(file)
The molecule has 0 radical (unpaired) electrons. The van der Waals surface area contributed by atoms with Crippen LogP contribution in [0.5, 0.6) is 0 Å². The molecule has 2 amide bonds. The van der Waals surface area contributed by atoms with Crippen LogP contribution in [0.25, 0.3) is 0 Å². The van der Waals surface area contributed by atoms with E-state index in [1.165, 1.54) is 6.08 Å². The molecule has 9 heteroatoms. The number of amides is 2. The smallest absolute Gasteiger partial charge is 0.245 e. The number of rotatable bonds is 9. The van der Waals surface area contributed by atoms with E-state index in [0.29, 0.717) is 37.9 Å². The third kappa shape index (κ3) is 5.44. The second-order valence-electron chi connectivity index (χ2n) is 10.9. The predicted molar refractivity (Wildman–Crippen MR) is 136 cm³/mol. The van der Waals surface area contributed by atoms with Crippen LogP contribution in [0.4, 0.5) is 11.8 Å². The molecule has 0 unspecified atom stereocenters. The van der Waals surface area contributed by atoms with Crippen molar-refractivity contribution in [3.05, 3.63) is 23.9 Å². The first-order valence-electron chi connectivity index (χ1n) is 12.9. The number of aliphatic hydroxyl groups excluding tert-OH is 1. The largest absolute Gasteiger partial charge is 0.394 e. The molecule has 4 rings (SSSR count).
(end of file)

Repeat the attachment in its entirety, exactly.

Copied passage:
The molecule has 0 radical (unpaired) electrons. The van der Waals surface area contributed by atoms with Crippen LogP contribution in [0.5, 0.6) is 0 Å². The molecule has 2 amide bonds. The van der Waals surface area contributed by atoms with Crippen LogP contribution in [0.25, 0.3) is 0 Å². The van der Waals surface area contributed by atoms with E-state index in [1.165, 1.54) is 6.08 Å². The molecule has 9 heteroatoms. The number of amides is 2. The smallest absolute Gasteiger partial charge is 0.245 e. The number of rotatable bonds is 9. The van der Waals surface area contributed by atoms with E-state index in [0.29, 0.717) is 37.9 Å². The third kappa shape index (κ3) is 5.44. The second-order valence-electron chi connectivity index (χ2n) is 10.9. The predicted molar refractivity (Wildman–Crippen MR) is 136 cm³/mol. The van der Waals surface area contributed by atoms with Crippen LogP contribution in [0.4, 0.5) is 11.8 Å². The molecule has 0 unspecified atom stereocenters. The van der Waals surface area contributed by atoms with Crippen molar-refractivity contribution in [3.05, 3.63) is 23.9 Å². The first-order valence-electron chi connectivity index (χ1n) is 12.9. The number of aliphatic hydroxyl groups excluding tert-OH is 1. The largest absolute Gasteiger partial charge is 0.394 e. The molecule has 4 rings (SSSR count).